Original Air has the solution to your Fox’s wimpy A/C.

The Fox-body Mustang has become the new ’32 Ford, the original hot rod, in that you can almost build one from parts from the ground up. Almost every piece of the engine, transmission, interior, suspension, rearend, and brakes are available. Many Fox owners take advantage of the smorgasbord of parts offered, but for some reason, the A/C system often gets overlooked.

Classic Auto Air’s Original Air Group offers this ’87-’93 engine compartment upgrade kit (22-132) for $775.
Classic Auto Air’s Original Air Group offers this ’87-’93 engine compartment upgrade kit (22-132) for $775. We’ll just call it an underhood kit. It comes with the Sanden-style compressor, micro-tube condenser, accumulator, orifice tube, and everything needed for proper installation, minus refrigerant.
Stock fox 5.0
As you can see, Jason’s Fox is stock! It’s a shame to upset its originality, but it’s for a good cause.
Here you can see the “retrofit kit” fittings that someone installed along the way. This is not the proper way to upgrade your Mustang’s A/C system to R-134a.
removing old poemcompressor
After having what was left of the old refrigerant evacuated properly at a local A/C shop, we began by removing the original hoses. A good list of open-end wrenches to have on hand are 5/8, 11/16, 3/4, 7/8, and 1-1/16.

removing black compressor brakes
After removing the compressor, we then removed the big black mounting bracket. It needs to be modified to accept the new compressor.
trimming bracket
Here, Jason is cutting off a large portion of the bracket to provide a nice, clean installation. You don’t have to cut this much off, but it sure makes the install look nicer. We went ahead and cleaned it up and gave it a fresh coat of black before reinstalling it.
removing the upper radiator mounting brackets
Then, we removed the upper radiator mounting brackets. We cleaned them up while they were off as well.
 removed the lock-hose connections at the condenser
Using disconnect tools, we removed the lock-hose connections at the condenser.
removing condenser
Then we removed the two bolts in the upper condenser mounts, pushed the radiator toward the engine, and slipped the condenser out. The instructions tell you to drain and remove the radiator, so it may be necessary on some models. We managed without that step.

condensor comparison
The factory R-12 condenser (left) utilizes a tube-and-fin design, which is not efficient enough for R-134a refrigerant. The new, direct bolt-in condenser included in the kit (right) utilizes a high-performance parallel-flow condenser. You can see how many more tubes are in the new one, allowing the refrigerant to make more passes over the coils.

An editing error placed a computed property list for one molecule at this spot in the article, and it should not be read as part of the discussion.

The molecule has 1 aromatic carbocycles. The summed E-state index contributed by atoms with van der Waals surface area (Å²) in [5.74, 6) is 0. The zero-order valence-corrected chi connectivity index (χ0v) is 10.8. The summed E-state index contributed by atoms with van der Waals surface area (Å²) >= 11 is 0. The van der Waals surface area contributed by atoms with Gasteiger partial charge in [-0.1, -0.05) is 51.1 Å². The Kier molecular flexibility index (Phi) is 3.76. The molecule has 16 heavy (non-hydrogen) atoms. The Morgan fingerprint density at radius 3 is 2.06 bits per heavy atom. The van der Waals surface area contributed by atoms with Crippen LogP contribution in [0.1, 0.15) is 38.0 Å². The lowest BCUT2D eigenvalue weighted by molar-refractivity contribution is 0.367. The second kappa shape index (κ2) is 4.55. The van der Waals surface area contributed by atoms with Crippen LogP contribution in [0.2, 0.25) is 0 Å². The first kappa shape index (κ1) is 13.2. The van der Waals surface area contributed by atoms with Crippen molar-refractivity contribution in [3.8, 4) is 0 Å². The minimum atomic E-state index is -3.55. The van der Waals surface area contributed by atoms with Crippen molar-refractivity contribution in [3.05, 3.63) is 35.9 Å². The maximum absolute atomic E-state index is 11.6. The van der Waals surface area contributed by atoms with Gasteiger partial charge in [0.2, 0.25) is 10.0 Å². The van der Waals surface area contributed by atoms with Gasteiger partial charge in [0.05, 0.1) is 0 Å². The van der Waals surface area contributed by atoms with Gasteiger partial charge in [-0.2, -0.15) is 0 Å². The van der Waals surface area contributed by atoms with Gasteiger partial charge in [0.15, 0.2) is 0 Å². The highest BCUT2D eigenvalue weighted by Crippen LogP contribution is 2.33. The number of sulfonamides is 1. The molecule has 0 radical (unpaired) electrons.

removing the accumulator, suction hose, and liquid line from the evaporatoring
We then removed the accumulator, suction hose, and liquid line from the evaporator. It is very important to be careful when removing these fittings! One is a spring-lock fitting, and the other is a screw-on, O-ring fitting. If you’re too aggressive in the removal of either of these fittings, you could damage the evaporator and will have to pull the dash to replace it. Think about that. We then flushed the evaporator core (twice). You can buy a fancy flush kit at your local auto parts store, but denatured alcohol works great and is available at your local hardware store.
installing new condenser
We installed the new condenser in the stock location using the factory hardware and reinstalled the radiator mounting hardware.
The stock compressor uses a feed and a ground wire, while the new compressor only requires the feed wire
In order for the compressor clutch to engage when it’s required, the compressor feed wire has to be attached. The stock compressor uses a feed and a ground wire, while the new compressor only requires the feed wire. The solid black wire will be the ground, so the other wire will be the feed. Ours was black with a yellow stripe.
female bullet connector installed onto the compressor feed wire connected to the compressor.
We installed the included female bullet connector onto the compressor feed wire and connected it to the compressor.

attaching vacuum pump.
Once all of the fittings were tightened, we attached our vacuum pump.
pulling a vacuum on the system in order to remove all the moisture
It’s necessary to pull a vacuum on the system in order to remove all the moisture that may have gotten into the system during installation. It will also remove any other contaminants that may remain, like remnants of the denatured alcohol. We left ours on for 45 minutes, but 30 minutes is enough time. This is also a good time to check for leaks. Once the system is holding a good vacuum, simply close the valves on the gauge set and watch the gauges. If they don’t move, then the system is holding a vacuum and probably won’t leak.
AC sticker under hood
In order to determine how much R-134a is required, you must first know how much R-12 the original system called for. Ours called for 2 pounds, 10 ounces, or 42 ounces. A good rule of thumb is to install 75 percent of R-134a as the system calls for. And since a can of refrigerant is 12 ounces, we decided to go with 2.5 cans, or 30 ounces.
A/C finished
The compressor mount is clean and low-profile, and the belt aligns perfectly.

New A4C calling 40 degrees
But the most important part is how cool the air is coming out of the vents. The results? 40 degrees!

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